We are assured the population tsunami is definitely on the way for Campbelltown and Macarthur.
And if we rely on past experience we can bet on having thousands more fellow residents from Glenfield to Menangle any time soon.
What may not come at the same time is the investment needed to create local jobs.
Some on the council are carrying on as though very, very soon we will wake up one morning and won’t recognise the joint, but this couldn’t be further from reality.
No amount of glossy brochures is going to attract investment, and you don’t need to be Sherlock Holmes to detect such a self evident truth.
But eventually, in five, 10 or 15 years’ time, investors will figure out that they can make a buck in Macarthur and get their wallets out.
It’s precisely what’s happening in Liverpool with investors pouring billions into apartments, commercial buildings and in retail.
But we want to be ready when the investors come bearing wads of cash to build their high rises.
It is not set in stone, but as part of planning for this investment blitz, codes will be put in place to offer a reasonable amount of protection for our heritage.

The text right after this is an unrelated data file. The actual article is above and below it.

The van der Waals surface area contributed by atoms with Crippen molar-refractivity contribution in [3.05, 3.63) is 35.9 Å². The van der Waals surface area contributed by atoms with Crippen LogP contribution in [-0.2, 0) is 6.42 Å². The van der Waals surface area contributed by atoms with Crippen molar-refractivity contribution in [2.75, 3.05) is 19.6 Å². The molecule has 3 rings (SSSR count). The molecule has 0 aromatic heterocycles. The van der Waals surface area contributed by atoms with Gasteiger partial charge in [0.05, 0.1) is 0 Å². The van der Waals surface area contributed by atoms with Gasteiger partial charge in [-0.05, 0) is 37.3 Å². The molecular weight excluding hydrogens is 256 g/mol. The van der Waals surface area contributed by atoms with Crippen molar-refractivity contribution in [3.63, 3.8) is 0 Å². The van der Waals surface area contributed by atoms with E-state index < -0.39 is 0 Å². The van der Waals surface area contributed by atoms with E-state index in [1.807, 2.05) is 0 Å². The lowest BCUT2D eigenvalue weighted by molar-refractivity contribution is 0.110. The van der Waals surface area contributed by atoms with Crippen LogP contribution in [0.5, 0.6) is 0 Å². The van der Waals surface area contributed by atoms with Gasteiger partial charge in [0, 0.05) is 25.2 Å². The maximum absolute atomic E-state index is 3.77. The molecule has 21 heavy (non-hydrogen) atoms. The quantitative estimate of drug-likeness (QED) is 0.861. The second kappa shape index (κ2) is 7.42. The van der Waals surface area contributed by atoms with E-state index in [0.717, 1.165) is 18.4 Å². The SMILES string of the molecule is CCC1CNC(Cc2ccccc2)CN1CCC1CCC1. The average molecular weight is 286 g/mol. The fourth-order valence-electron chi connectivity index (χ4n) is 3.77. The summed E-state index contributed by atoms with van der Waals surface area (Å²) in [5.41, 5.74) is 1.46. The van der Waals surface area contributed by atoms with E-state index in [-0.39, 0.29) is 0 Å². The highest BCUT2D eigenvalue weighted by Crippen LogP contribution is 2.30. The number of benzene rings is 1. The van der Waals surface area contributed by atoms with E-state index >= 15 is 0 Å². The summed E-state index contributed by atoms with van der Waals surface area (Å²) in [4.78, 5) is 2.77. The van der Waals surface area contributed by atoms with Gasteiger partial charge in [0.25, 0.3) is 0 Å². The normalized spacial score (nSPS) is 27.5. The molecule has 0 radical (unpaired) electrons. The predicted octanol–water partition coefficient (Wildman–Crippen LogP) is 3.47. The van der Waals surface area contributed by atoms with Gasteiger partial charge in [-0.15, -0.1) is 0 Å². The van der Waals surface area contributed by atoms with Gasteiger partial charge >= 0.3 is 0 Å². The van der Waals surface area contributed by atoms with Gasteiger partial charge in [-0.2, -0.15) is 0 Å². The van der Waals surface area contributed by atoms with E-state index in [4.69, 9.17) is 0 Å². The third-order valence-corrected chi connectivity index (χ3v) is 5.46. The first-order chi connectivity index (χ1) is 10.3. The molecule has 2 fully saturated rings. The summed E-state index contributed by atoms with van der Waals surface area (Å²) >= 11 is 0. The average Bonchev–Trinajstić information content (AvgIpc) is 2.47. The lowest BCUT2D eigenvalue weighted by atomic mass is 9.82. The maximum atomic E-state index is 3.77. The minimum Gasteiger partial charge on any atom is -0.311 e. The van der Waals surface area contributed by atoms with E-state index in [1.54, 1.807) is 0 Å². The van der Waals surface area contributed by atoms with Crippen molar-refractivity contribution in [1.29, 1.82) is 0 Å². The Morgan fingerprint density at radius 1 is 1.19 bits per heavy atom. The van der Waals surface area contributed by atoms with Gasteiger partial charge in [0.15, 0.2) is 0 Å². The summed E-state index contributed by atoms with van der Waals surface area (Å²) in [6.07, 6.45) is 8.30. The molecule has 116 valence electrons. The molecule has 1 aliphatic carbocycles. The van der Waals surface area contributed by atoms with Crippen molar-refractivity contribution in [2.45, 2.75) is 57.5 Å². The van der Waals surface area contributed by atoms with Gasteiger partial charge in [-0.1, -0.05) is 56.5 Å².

Heritage is not just buildings; it can be land around a historic homestead for example, and the code will ensure it is not overshadowed by skyscrapers.
We don’t have that many heritage buildings left, thanks to uncontrolled development in the 1970s and 80s, but which would you nominate as the ones to be given the most protection?
Here’s our Top 5 heritage items that will deserve special protection from developers:
Number 1: This is a no brainer; the row of historic buildings that start from Allman Street and line that part of southern Queen Street opposite he Campbelltown Mall.
Number 2. The old court house on the corner of Railway and Queen Streets. It beggars belief that such a magnificent building escaped the vandalism that befell other historical structures.
Number 3: Glenalvon. A remarkably beautiful property and homestead with stacks of heritage items from Campbelltown’s past. Located in Lithgow Street, just off the heart of Queen Street, it would definitely need some protection from development.
Number 4: The old Fisher’s Ghost restaurant in Queen Street. Mind you that iconic old building deserves some TLC right now, not in 15 years.
Number 5: Quondong. It’s already heavily surrounded by the Campbelltown Catholic Club, Rydges and the indoor pool, but let’s not make it any worse in the future.